The walk resumed, this time toward the north. And now, at last, they encountered good weather as well as farms where they might trade their treasured hoard of Red Cross coffee for eggs and bread. Also, they stole potatoes from fields they passed.
They’d been marching for four months when suddenly, with no warning, it was all over.
The long ordeal had ended.
In the vicinity of Lübeck (Luebeck), they met British forces.
Roger remembered: “On May 5, we were liberated. It was almost an anticlimax. It came about so easily. We just looked up and saw a jeep with a British colonel and sergeant. On the other side of the jeep, we could see German troops approaching. They were approaching to surrender. They marched up, deposited their weapons, and marched off — in an orderly way, as always.”
Despite exhaustion, pain, and near-starvation, the surrender etched itself so graphically on Roger’s mind that 55 years afterward, he could see every detail as if he were still watching it happen.
He said: “The day we were liberated, I couldn’t help being struck by the similarity between ourselves and our German guards. The whole thing was like some tableau that I was watching. There was the jeep with the two Allied officers, and there we were on one side of the jeep with the guards on the other side facing us. I looked at our guards and I looked around at ourselves, and I saw no difference. They’d been on the same short rations as we and they were just as gaunt and pathetic looking. The contrast struck me hard. The English looked so healthy and so well-fed in comparison.
Upon release, Roger weighed 127 pounds. His height was five feet nine-and-one-half inches. He’d weighed 168 pounds when captured. Still, he maintained that the starvation diet had not been intentional cruelty. Prisoners had been told the food they got was the same as the Germans themselves received. Roger never doubted this. He said the diet during the Death March was poorer than the food in camp, but added that there simply was no food to be found. He believed the general German population was also hungry. He added that both prisoners and keepers resembled famine victims.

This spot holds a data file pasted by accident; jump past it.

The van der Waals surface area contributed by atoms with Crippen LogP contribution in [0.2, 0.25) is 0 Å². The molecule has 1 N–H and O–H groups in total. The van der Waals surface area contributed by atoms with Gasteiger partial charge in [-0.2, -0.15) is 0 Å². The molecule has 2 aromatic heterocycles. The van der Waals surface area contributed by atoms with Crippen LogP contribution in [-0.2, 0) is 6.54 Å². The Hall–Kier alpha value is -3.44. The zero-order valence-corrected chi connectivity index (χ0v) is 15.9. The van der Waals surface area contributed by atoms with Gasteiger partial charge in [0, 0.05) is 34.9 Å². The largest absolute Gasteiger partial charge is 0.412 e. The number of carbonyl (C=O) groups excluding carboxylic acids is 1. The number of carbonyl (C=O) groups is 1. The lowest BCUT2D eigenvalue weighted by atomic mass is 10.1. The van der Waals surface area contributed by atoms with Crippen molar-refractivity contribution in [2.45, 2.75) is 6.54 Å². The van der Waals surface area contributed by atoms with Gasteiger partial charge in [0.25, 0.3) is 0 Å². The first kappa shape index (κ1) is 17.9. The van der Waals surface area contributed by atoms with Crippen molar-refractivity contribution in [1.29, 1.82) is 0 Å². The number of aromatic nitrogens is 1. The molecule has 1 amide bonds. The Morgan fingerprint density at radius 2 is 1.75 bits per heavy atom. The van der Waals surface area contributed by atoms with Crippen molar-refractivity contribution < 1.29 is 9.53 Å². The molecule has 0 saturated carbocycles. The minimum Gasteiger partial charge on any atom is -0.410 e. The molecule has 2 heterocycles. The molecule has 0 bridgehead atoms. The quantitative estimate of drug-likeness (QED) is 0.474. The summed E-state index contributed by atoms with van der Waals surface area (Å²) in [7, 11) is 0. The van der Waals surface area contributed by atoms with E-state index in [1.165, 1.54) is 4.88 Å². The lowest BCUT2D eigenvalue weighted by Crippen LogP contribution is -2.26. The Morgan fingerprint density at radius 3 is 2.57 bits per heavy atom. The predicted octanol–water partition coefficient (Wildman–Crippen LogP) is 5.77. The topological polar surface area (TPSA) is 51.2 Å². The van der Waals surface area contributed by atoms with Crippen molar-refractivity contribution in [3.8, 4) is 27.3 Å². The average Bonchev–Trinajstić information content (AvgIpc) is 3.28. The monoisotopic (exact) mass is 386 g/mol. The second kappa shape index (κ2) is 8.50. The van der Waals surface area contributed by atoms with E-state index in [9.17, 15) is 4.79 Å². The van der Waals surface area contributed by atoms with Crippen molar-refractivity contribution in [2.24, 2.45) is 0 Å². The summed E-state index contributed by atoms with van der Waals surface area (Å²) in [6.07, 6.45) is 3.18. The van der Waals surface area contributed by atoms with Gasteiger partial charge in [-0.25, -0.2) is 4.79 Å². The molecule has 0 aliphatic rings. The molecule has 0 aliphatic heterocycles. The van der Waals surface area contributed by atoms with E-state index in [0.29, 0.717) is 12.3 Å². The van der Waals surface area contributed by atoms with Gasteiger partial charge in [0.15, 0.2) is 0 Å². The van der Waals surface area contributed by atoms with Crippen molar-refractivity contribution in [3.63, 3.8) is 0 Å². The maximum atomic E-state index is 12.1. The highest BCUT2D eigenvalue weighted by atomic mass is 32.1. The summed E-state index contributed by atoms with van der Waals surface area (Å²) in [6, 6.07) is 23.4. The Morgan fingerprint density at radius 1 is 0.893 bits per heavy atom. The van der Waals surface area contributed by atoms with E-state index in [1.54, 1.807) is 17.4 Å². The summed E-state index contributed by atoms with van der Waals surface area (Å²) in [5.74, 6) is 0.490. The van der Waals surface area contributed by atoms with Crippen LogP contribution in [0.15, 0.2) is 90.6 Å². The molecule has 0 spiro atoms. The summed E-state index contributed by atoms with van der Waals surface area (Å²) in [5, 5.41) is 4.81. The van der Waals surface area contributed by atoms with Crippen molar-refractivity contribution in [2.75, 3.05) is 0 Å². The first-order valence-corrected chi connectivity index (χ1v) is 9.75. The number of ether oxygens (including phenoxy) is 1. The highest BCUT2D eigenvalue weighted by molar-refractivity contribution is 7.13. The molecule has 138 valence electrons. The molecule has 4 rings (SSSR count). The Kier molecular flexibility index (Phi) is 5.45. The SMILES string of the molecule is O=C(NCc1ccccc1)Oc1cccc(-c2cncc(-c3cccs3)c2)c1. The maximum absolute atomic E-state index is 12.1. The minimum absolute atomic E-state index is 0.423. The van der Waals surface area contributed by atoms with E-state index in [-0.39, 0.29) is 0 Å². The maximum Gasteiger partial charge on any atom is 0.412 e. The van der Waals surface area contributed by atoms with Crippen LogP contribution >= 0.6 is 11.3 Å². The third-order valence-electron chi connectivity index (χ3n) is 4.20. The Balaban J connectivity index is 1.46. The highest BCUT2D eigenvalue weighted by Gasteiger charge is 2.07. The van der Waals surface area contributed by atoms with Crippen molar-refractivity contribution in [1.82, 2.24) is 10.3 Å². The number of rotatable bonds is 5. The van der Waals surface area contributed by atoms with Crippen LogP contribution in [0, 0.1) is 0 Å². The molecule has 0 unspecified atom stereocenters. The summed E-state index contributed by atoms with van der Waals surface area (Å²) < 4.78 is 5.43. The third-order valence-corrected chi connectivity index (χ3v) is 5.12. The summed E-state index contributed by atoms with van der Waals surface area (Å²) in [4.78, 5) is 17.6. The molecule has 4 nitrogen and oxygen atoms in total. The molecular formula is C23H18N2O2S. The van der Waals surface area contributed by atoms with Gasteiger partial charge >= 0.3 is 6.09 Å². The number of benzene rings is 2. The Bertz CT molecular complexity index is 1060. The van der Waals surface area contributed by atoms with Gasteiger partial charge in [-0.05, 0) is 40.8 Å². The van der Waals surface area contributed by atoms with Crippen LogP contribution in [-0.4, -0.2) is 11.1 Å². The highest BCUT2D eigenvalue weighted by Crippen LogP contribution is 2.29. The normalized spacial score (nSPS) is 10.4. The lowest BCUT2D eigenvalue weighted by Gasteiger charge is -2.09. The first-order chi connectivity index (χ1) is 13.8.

After the prisoners were turned over, a convoy of British trucks arrived. The weary walkers climbed aboard and were driven directly to an airfield where they entered small planes for transport to Brussels.
No one waved farewell to Germany.
In Brussels, Roger said: “We were let loose on the town. But we were dirty and tired and we had no money, so we couldn’t whoop it up. Besides, we still couldn’t take it all in. The next morning, we were given some rations, marched to an airfield and loaded onto a Lancaster and then were flown to England — to Wings, an airfield just north of London. We were trucked to London from there.”
London wasn’t easy to get to. It was, after all, May 8, 1945, the day officially known as V-E Day, Victory in Europe Day.
In London, they were allowed the freedom of the city. He said: “We were still dirty and tired. We got a 10-shilling bill each so, like guys on leave everywhere, we pooled our money and bought beer.”
Still, London was a sight to remember. Mobs of jubilant celebrating people thronged the narrow streets. Strangers hugged and kissed other strangers. Church bells pealed for the first time in years. Laughing, singing, dancing, and weeping, the English at last let down the famous stiff upper lip.
“The next morning,” he said, “we were taken by train to Bournemouth. Before we ever got to England, telegrams had been sent to our families and our discharges were already in effect. It was that easy — no red tape at all.”
It was in Bournemouth that the tired, dirty, and still somewhat confused men were finally able to bathe, and it was in Bournemouth that new uniforms were issued.